This is interesting. I am the certainly the kind of person UKIP is setting out to target. As well as being libertarian, I don't believe that Britain belongs in the European Union (although as a cosmopolitan expatriate whose friends are mainly continentals, I wish all the other member nations the best of luck with it).
I confess I was briefly a UKIP member, after resigning from the Conservative Party in the wake of its shameful betrayal of Margaret Thatcher. Although I think it's unfair that the left-wing media lump it together with the BNP, I let my membership lapse because its internal publications suggested I was in, to put it mildly, some rather eccentric company. Like all single issue fanatics, UKIP members seemed to blame everything on their chosen focus of hate; in their case, the EU.
I am fairly sure UKIP will benefit from Cameron's apparent lurch to the left. It will be obvious to any reader that he is making me very uncomfortable and I am sure many liberal-minded, "small State", Conservatives feel the same. However, while we must argue our corner, I think we must also give him the benefit of the doubt. Tony Blair was so successful in convincing people that he was "Thatcher's true heir" that there are left-wingers in Labour who still hate him for it. This, despite the fact that his actions in government have been as Socialist as they could reasonably have hoped for. He has built the British State to unprecedented levels and criminalised class enemies to what should have been their heart's content.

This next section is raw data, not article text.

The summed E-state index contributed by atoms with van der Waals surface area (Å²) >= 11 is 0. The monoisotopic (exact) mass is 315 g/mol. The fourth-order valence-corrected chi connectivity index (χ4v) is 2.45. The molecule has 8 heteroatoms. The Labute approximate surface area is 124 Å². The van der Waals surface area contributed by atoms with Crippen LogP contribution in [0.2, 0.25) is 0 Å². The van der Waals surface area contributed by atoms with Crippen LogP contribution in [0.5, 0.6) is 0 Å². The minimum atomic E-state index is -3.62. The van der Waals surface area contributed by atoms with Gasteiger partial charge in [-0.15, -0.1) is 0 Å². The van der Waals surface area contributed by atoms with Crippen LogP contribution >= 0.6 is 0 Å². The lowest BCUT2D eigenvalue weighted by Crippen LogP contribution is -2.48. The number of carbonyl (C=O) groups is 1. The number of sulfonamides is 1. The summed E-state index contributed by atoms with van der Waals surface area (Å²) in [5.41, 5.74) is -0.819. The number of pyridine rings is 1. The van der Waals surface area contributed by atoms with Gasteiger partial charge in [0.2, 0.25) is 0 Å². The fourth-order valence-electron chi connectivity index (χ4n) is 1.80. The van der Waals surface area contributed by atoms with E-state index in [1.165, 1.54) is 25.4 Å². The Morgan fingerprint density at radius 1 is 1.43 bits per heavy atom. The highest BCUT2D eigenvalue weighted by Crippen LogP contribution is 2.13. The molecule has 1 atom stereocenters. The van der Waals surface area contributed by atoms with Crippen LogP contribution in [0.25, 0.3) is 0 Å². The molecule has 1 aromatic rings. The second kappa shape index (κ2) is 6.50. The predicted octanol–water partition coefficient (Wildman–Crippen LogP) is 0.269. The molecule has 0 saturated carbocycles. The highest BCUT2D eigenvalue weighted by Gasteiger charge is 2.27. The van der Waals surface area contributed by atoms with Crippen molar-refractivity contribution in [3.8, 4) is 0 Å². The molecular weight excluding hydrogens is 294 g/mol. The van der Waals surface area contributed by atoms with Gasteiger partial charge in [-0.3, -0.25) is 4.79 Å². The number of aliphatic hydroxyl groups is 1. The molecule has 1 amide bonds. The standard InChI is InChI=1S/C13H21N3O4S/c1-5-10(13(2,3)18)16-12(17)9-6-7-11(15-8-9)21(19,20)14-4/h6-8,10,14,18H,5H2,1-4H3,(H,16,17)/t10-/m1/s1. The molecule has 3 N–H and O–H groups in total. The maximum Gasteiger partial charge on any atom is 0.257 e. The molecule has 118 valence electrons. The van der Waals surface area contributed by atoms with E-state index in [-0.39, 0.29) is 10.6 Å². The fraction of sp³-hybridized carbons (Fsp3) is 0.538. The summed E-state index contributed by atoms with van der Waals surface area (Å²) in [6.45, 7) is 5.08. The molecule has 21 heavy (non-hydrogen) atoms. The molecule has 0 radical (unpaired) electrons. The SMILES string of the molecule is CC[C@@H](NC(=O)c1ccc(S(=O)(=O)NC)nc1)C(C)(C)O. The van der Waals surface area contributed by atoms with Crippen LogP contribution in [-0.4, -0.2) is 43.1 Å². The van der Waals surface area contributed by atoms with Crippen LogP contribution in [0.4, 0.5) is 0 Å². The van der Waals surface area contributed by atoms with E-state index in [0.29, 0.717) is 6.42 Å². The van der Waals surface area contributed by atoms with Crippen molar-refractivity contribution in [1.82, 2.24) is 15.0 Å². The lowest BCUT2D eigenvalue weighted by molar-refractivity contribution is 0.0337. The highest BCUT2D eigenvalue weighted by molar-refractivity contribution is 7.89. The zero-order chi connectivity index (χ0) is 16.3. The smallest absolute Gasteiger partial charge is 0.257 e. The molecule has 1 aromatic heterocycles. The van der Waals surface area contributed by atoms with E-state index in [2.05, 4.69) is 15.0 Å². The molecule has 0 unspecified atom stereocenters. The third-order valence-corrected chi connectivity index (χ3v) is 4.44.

There is a chance that, in a similar way, Cameron is "waving the Red Flag to oppose the Red Flag". I will reserve judgement until the New Tories come up with real policies. And while I will follow the Campbell-Bannerman policy review with interest, UKIP can whistle for my vote.
UKIP seeks out Conservative voters with domestic agenda